As for the territory of Val-David, it is located in the centre of a plutonic massif known as the “Morin Complex”. Its diverse mineral composition is called anorthosite. This massif, formed of molten rock (magma) which then cooled over tens of thousands of years, is estimated to be between 1,000 and 1,600 million years old. This period corresponds to the Mesoproterozoic geologic era. The Morin Complex has a grayish black rock dotted with purple and green. This rock is grainy and pegmatitic, meaning that it has small and large crystals visible to the naked eye. Thus, its texture is abrasive and climbers’ fingers can become quite painful.


Alpinism: This is an older discipline than rock climbing per se. It involves some degree of trekking to a point at which different types of climbing might be involved (glaciers, rock walls, mixed terrain, etc.), and sometimes requires a bivouac before attaining a summit and afterwards climbing back down by either descending or rappelling. This last technique must be carefully mastered since it is the most risky statistically. Alpinism is practised in mountain country in all seasons, and may last several days before the desired summit is reached and the return journey made. The best-known exploit of this kind is the ascent of Mount Everest.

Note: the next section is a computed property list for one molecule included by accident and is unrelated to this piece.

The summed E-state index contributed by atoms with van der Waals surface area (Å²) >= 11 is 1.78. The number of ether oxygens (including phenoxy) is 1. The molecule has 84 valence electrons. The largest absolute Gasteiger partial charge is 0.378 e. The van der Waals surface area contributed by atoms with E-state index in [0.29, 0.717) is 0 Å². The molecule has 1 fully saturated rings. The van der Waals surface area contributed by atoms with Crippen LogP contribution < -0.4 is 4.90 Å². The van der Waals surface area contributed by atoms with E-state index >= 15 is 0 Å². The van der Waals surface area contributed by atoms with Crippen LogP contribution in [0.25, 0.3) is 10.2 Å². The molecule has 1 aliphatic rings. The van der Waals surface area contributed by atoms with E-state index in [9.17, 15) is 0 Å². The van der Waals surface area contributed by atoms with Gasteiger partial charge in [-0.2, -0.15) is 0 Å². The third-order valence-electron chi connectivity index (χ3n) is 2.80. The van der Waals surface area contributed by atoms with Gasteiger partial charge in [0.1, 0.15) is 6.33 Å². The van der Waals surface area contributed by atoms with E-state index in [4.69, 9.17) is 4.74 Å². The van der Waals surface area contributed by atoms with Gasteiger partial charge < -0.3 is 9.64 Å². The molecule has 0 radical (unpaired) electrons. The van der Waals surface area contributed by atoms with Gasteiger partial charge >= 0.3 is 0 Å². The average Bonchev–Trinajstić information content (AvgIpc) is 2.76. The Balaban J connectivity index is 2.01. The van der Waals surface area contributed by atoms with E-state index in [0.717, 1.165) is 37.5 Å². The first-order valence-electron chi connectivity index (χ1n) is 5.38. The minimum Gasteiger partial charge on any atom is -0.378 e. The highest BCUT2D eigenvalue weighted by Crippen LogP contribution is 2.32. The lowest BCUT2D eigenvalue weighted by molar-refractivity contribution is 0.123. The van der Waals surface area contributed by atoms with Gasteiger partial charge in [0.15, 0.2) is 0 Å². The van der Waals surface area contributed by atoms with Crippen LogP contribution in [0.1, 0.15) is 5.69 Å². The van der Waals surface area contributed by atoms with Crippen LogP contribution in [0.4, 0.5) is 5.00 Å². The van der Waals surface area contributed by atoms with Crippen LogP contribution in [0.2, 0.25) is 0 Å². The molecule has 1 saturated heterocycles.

Artificial climbing: In the absence of holds on the rock, the climber must use artificial devices (hooks, etriers or ladders) to ascend. They must be installed by the climber who uses them to pull upwards or gain a foothold.

Artificial climbing structure or wall: Generally found inside a building, this structure may be built of various materials (wood, concrete, metal, etc.) and is used for recreation, training and competitions.

Bouldering: Type of rock climbing in which the climber ascends boulders, generally between 3 and 5 metres in height, but which may reach as high as 15 metres. The climbing is done without equipment or anchors. The only protection is a mattress (or crash-pad) positioned under the route to cushion falls and prevent injury. Each step taken on a boulder requires, precision, careful movements and strength.

Cliff : Usually refers to a steep escarpment of variable height, not covered with vegetation, that was created by erosion.